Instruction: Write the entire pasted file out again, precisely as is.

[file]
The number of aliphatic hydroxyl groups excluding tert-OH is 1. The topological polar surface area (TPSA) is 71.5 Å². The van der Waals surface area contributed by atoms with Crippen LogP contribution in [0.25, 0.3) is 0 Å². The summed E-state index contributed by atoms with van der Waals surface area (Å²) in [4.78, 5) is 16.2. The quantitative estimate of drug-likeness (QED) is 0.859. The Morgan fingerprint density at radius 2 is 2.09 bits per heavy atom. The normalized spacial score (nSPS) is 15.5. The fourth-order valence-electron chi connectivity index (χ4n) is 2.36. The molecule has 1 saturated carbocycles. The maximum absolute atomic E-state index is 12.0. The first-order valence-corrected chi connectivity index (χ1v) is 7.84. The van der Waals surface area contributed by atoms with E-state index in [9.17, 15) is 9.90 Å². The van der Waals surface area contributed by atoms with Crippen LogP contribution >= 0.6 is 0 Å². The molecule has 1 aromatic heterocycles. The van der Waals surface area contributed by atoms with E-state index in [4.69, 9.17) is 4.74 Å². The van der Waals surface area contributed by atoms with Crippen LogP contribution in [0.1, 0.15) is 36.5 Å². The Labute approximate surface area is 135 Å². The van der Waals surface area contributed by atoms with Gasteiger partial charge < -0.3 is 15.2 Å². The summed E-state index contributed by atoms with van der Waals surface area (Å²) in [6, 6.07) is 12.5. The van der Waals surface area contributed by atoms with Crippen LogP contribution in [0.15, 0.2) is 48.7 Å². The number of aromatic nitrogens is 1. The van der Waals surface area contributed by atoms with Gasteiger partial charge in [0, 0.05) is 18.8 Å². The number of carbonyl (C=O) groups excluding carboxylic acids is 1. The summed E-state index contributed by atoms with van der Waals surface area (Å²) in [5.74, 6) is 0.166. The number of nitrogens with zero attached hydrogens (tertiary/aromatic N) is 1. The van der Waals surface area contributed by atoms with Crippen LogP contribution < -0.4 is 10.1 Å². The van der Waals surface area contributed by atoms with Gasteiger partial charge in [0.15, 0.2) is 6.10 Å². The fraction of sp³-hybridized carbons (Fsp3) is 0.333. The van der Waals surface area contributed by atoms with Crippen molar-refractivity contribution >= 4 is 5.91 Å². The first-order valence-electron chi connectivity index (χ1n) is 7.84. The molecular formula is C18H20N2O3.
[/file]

The number of aliphatic hydroxyl groups excluding tert-OH is 1. The topological polar surface area (TPSA) is 71.5 Å². The van der Waals surface area contributed by atoms with Crippen LogP contribution in [0.25, 0.3) is 0 Å². The summed E-state index contributed by atoms with van der Waals surface area (Å²) in [4.78, 5) is 16.2. The quantitative estimate of drug-likeness (QED) is 0.859. The Morgan fingerprint density at radius 2 is 2.09 bits per heavy atom. The normalized spacial score (nSPS) is 15.5. The fourth-order valence-electron chi connectivity index (χ4n) is 2.36. The molecule has 1 saturated carbocycles. The maximum absolute atomic E-state index is 12.0. The first-order valence-corrected chi connectivity index (χ1v) is 7.84. The van der Waals surface area contributed by atoms with E-state index in [9.17, 15) is 9.90 Å². The van der Waals surface area contributed by atoms with Crippen LogP contribution >= 0.6 is 0 Å². The molecule has 1 aromatic heterocycles. The van der Waals surface area contributed by atoms with E-state index in [4.69, 9.17) is 4.74 Å². The van der Waals surface area contributed by atoms with Crippen LogP contribution in [0.1, 0.15) is 36.5 Å². The Labute approximate surface area is 135 Å². The van der Waals surface area contributed by atoms with Gasteiger partial charge < -0.3 is 15.2 Å². The summed E-state index contributed by atoms with van der Waals surface area (Å²) in [6, 6.07) is 12.5. The van der Waals surface area contributed by atoms with Crippen LogP contribution in [0.15, 0.2) is 48.7 Å². The number of aromatic nitrogens is 1. The van der Waals surface area contributed by atoms with Gasteiger partial charge in [0, 0.05) is 18.8 Å². The number of carbonyl (C=O) groups excluding carboxylic acids is 1. The summed E-state index contributed by atoms with van der Waals surface area (Å²) in [5.74, 6) is 0.166. The number of nitrogens with zero attached hydrogens (tertiary/aromatic N) is 1. The van der Waals surface area contributed by atoms with Crippen LogP contribution < -0.4 is 10.1 Å². The van der Waals surface area contributed by atoms with Gasteiger partial charge in [0.15, 0.2) is 6.10 Å². The fraction of sp³-hybridized carbons (Fsp3) is 0.333. The van der Waals surface area contributed by atoms with Crippen molar-refractivity contribution >= 4 is 5.91 Å². The first-order valence-electron chi connectivity index (χ1n) is 7.84. The molecular formula is C18H20N2O3.